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Championship merry-go-round

There have been three managerial changes in the Premier League this season, two of which were rather puzzling (Southampton sack Nigel Adkins and name Mauricio Pochettino as manager  Rafael Benitez replaces Roberto Di Matteo as Chelsea manager), and one rather less so (Mark Hughes sacked as Queens Park Rangers manager), but there have been far  more in the Championship. 

Steve Kean was the first casualty of the season, saying that he had been “forced to resign” as manager of Blackburn Rovers.  It seemed an odd time to get rid of him, but this week he had to pay “substantial” damages to Sam Allardyce after he was caught on video (in a bar in Hong Kong) saying that "Big Sam" had been sacked because he was a crook.  Blackburn decided that after one inexperienced manager had failed, what they needed was someone with six years of managerial experience in, er, Norway - former player Henning Berg.

Then Bolton sacked Owen Coyle and appointed Dougie Freedman from Crystal Palace, who in turn recruited Ian Holloway from Blackpool, creating another vacancy, which was filled by appointing Michael Appleton (from struggling Portsmouth). 

So what happened next?  Henning Berg, was sacked after only 57 days, and Michael Appleton become Blackburn’s third manager of the season.  Yes, that’s the same Michael Appleton who had joined Blackpool just 65 days earlier.  He said that he made the move because Blackburn “is a club that is steeped in history”  and “the ambition of owners Venky's persuaded him to join.”   That’s Indian poultry giant Venky's, and their global adviser Shebby Singh (former pundit on ESPN Star Sports).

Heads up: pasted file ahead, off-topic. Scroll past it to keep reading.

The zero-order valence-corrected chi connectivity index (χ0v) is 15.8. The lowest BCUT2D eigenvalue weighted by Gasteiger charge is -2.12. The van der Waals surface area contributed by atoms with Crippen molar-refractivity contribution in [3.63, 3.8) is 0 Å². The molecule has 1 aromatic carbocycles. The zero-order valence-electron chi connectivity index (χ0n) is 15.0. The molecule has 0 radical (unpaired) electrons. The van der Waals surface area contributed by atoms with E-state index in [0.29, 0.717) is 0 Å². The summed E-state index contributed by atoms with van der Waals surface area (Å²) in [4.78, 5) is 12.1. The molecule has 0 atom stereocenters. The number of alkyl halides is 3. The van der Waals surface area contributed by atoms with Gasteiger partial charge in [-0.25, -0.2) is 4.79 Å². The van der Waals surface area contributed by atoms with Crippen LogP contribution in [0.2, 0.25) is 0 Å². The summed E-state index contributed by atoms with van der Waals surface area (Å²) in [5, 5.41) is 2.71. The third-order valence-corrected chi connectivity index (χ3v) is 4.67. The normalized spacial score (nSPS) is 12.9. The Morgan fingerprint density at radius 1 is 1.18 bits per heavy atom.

But Michael Appleton hasn’t had as many managerial positions as Sean O'Driscoll.  In the summer he quit his coaching role at Nottingham Forest to become  manager of Crawley Town (newly promoted from League Two to League One), but almost immediately turned round and headed back to Nottingham Forest as the replacement for Steve Cotterill.  That lasted until 26th December when he was sacked (to be replaced by Alex McLeish*).  However, he didn’t have long to wait before starting his fourth job of the season, at Bristol City, as replacement for Derek McInnes, who was sacked on 12th January.

* Yes, Alex McLeish who had failed at Birmingham and Aston Villa.  No, I don’t understand it, either.

In other Norwegian manager news, Stale Solbakken managed to survive for just over six months at Wolverhampton Wanderers before being sacked on 5th January and replaced by Dean Saunders.

It’s less surprising when a club at the bottom of the league fires their manager: Paul Jewell left Ipswich Town “by mutual consent”  and they appointed Mick McCarthy, who had a distinctly uneven start - his first six matches included three wins, one draw, and two heavy defeats (5-0 and 6-0), but they are now out of the relegation zone. 

Barnsley sacked Keith Hill just after Christmas when they were bottom of the table and replaced him with David Flitcroft. 

That’s 11 changes out of 24 clubs in just over half a season.


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